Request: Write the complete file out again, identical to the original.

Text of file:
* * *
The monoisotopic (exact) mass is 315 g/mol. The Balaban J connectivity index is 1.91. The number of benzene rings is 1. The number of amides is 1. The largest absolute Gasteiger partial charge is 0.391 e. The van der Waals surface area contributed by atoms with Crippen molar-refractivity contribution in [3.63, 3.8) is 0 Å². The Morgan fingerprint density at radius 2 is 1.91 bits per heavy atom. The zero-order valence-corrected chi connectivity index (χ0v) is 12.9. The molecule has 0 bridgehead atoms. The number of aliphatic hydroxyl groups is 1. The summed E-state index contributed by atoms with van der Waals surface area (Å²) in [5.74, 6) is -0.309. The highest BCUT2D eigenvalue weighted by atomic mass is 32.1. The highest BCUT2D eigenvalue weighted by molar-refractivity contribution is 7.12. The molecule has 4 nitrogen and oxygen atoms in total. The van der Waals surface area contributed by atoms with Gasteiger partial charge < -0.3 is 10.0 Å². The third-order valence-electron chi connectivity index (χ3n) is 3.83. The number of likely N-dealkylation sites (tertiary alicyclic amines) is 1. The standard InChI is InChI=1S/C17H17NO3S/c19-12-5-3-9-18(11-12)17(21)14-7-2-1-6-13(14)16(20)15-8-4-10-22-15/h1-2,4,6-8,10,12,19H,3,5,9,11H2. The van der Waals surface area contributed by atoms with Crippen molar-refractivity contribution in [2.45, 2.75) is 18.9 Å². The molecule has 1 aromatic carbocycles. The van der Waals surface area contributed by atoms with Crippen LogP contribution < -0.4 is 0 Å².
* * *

The monoisotopic (exact) mass is 315 g/mol. The Balaban J connectivity index is 1.91. The number of benzene rings is 1. The number of amides is 1. The largest absolute Gasteiger partial charge is 0.391 e. The van der Waals surface area contributed by atoms with Crippen molar-refractivity contribution in [3.63, 3.8) is 0 Å². The Morgan fingerprint density at radius 2 is 1.91 bits per heavy atom. The zero-order valence-corrected chi connectivity index (χ0v) is 12.9. The molecule has 0 bridgehead atoms. The number of aliphatic hydroxyl groups is 1. The summed E-state index contributed by atoms with van der Waals surface area (Å²) in [5.74, 6) is -0.309. The highest BCUT2D eigenvalue weighted by atomic mass is 32.1. The highest BCUT2D eigenvalue weighted by molar-refractivity contribution is 7.12. The molecule has 4 nitrogen and oxygen atoms in total. The van der Waals surface area contributed by atoms with Gasteiger partial charge < -0.3 is 10.0 Å². The third-order valence-electron chi connectivity index (χ3n) is 3.83. The number of likely N-dealkylation sites (tertiary alicyclic amines) is 1. The standard InChI is InChI=1S/C17H17NO3S/c19-12-5-3-9-18(11-12)17(21)14-7-2-1-6-13(14)16(20)15-8-4-10-22-15/h1-2,4,6-8,10,12,19H,3,5,9,11H2. The van der Waals surface area contributed by atoms with Crippen molar-refractivity contribution in [2.45, 2.75) is 18.9 Å². The molecule has 1 aromatic carbocycles. The van der Waals surface area contributed by atoms with Crippen LogP contribution < -0.4 is 0 Å².